"In free-range or organic, there's been no drop. On the contrary, stocks have been sold out in some shops," said Michel Biero of Lidl France.

Customers had already been switching away from battery eggs prior to this scandal, he said.

"This will only amplify the trend."

burs-spm/rl

Explore further: 20 tonnes of contaminated eggs sold in Denmark: food authority

Related Stories

20 tonnes of contaminated eggs sold in Denmark: food authority

August 10, 2017
Twenty tonnes of fipronil-contaminated eggs have been sold in Denmark, the country's Veterinary and Food Administration said on Thursday.

250,000 contaminated eggs sold in France since April: minister

August 11, 2017
Nearly 250,000 insecticide-contaminated eggs have been sold in France since April, but the risk for consumers is "very low," French Agriculture Minister Stephane Travert said Friday.

Hong Kong, Switzerland, 15 EU states hit by egg scandal: EU

August 11, 2017
Insecticide-tainted eggs from European poultry farms have now been found in Hong Kong and Switzerland as well as 15 EU countries, the European Commission said Friday.

Slovakia finds tainted Dutch eggs imported from Germany

August 10, 2017
Slovak authorities said Thursday they had discovered a batch of insecticide-tainted eggs imported from The Netherlands via Germany as the scandal spread to Romania and Denmark.

Luxembourg hit by tainted eggs scare

August 10, 2017
Luxembourg became the latest European country hit by a scare over tainted eggs, with a major supermarket chain pulling them from the shelves and other firms affected, authorities said Thursday.

What we know about Europe's tainted eggs scandal

August 8, 2017
Several European countries face a growing scare over millions of eggs that have been contaminated with the insecticide fipronil, which is potentially harmful to humans.

Recommended for you

Motorcycle crashes cause five times as many deaths as car accidents, six times the health costs

November 20, 2017
Motorcycle accidents are costly in terms of lives and health care costs. Compared with car accidents, motorcycle accidents cause 3 times the injuries, 6 times the medical costs and 5 times the deaths, found new research in ...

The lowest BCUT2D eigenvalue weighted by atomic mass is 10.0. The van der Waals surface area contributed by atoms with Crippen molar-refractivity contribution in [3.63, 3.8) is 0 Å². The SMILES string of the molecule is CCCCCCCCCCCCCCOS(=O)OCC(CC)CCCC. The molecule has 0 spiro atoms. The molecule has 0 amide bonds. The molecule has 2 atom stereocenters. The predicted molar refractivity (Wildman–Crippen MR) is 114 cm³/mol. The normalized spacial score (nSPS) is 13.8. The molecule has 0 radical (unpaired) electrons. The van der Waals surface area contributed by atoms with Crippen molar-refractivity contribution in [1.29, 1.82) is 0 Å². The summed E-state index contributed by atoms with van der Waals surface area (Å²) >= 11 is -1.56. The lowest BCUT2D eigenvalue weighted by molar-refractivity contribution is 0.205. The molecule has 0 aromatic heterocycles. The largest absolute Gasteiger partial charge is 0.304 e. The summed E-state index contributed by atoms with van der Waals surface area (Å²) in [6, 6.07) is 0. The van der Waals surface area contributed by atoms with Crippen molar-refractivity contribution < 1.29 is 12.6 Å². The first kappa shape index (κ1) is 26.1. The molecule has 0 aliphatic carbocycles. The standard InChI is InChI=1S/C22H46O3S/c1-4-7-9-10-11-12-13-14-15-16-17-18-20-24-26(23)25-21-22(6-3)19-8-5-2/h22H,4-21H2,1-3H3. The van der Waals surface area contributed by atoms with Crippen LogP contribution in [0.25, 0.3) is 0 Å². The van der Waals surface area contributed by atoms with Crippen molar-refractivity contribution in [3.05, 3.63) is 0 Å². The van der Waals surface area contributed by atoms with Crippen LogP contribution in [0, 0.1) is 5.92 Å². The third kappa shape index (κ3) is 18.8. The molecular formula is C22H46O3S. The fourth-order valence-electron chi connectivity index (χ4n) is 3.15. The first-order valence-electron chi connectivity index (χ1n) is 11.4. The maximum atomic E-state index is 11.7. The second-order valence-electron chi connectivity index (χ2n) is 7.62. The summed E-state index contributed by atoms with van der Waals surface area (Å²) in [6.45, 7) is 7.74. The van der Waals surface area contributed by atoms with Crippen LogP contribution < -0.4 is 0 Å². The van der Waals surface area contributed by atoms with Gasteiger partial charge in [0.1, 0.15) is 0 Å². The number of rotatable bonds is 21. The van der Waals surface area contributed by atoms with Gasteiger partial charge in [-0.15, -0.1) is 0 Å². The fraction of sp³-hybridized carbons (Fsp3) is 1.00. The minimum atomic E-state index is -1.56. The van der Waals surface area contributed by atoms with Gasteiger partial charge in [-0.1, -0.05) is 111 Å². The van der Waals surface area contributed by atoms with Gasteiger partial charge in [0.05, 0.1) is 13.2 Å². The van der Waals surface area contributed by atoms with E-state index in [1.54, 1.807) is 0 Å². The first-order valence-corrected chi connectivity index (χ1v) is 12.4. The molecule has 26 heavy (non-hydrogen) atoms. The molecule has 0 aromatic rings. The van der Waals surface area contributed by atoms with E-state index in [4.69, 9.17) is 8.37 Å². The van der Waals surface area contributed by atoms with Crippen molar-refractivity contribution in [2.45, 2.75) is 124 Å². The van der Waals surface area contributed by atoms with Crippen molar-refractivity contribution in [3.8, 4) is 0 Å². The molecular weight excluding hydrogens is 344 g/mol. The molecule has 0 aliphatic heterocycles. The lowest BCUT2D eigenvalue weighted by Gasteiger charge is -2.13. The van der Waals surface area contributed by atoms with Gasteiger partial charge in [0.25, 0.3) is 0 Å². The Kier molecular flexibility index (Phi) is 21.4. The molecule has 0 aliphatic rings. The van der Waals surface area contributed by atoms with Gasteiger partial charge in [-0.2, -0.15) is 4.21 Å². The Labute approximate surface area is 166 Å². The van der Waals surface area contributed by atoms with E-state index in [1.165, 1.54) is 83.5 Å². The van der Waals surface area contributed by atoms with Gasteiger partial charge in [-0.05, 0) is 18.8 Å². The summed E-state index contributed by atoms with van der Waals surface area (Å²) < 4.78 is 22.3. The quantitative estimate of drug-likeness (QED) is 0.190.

New shoe makes running 4 percent easier, 2-hour marathon possible, study shows

November 17, 2017
Eleven days after Boulder-born Shalane Flanagan won the New York City Marathon in new state-of-the-art racing flats known as "4%s," University of Colorado Boulder researchers have published the study that inspired the shoes' ...

Vaping while pregnant could cause craniofacial birth defects, study shows

November 16, 2017
Using e-cigarettes during pregnancy could cause birth defects of the oral cavity and face, according to a recent Virginia Commonwealth University study.

Study: For older women, every movement matters

November 16, 2017
Folding your laundry or doing the dishes might not be the most enjoyable parts of your day. But simple activities like these may help prolong your life, according to the findings of a new study in older women led by the University ...

When vegetables are closer in price to chips, people eat healthier, study finds

November 16, 2017
When healthier food, like vegetables and dairy products, is pricier compared to unhealthy items, like salty snacks and sugary sweets, Americans are significantly less likely to have a high-quality diet, a new Drexel University ...

Children's exposure to secondhand smoke may be vastly underestimated by parents

November 15, 2017
Four out of 10 children in the US are exposed to secondhand smoke, according to the American Heart Association. A new Tel Aviv University study suggests that parents who smoke mistakenly rely on their own physical senses ...

0 comments

Please sign in to add a comment. Registration is free, and takes less than a minute. Read more

Click here to reset your password.
Sign in to get notified via email when new comments are made.